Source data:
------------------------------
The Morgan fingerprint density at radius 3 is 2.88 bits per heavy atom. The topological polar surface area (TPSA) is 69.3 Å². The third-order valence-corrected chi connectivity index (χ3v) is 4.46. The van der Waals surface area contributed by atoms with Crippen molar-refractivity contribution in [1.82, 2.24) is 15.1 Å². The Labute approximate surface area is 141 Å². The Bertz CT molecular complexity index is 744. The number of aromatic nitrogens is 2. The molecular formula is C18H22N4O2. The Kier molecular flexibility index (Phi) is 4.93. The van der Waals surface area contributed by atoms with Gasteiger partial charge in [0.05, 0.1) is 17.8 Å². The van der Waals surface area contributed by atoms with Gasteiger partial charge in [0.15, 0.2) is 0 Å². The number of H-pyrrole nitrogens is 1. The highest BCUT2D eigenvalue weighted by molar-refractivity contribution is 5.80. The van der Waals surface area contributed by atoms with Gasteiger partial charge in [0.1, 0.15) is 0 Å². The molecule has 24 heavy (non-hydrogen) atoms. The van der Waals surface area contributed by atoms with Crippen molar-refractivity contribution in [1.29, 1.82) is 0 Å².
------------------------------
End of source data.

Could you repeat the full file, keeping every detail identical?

The Morgan fingerprint density at radius 3 is 2.88 bits per heavy atom. The topological polar surface area (TPSA) is 69.3 Å². The third-order valence-corrected chi connectivity index (χ3v) is 4.46. The van der Waals surface area contributed by atoms with Crippen molar-refractivity contribution in [1.82, 2.24) is 15.1 Å². The Labute approximate surface area is 141 Å². The Bertz CT molecular complexity index is 744. The number of aromatic nitrogens is 2. The molecular formula is C18H22N4O2. The Kier molecular flexibility index (Phi) is 4.93. The van der Waals surface area contributed by atoms with Gasteiger partial charge in [0.05, 0.1) is 17.8 Å². The van der Waals surface area contributed by atoms with Gasteiger partial charge in [0.15, 0.2) is 0 Å². The number of H-pyrrole nitrogens is 1. The highest BCUT2D eigenvalue weighted by molar-refractivity contribution is 5.80. The van der Waals surface area contributed by atoms with Gasteiger partial charge in [0.1, 0.15) is 0 Å². The molecule has 24 heavy (non-hydrogen) atoms. The van der Waals surface area contributed by atoms with Crippen molar-refractivity contribution in [1.29, 1.82) is 0 Å².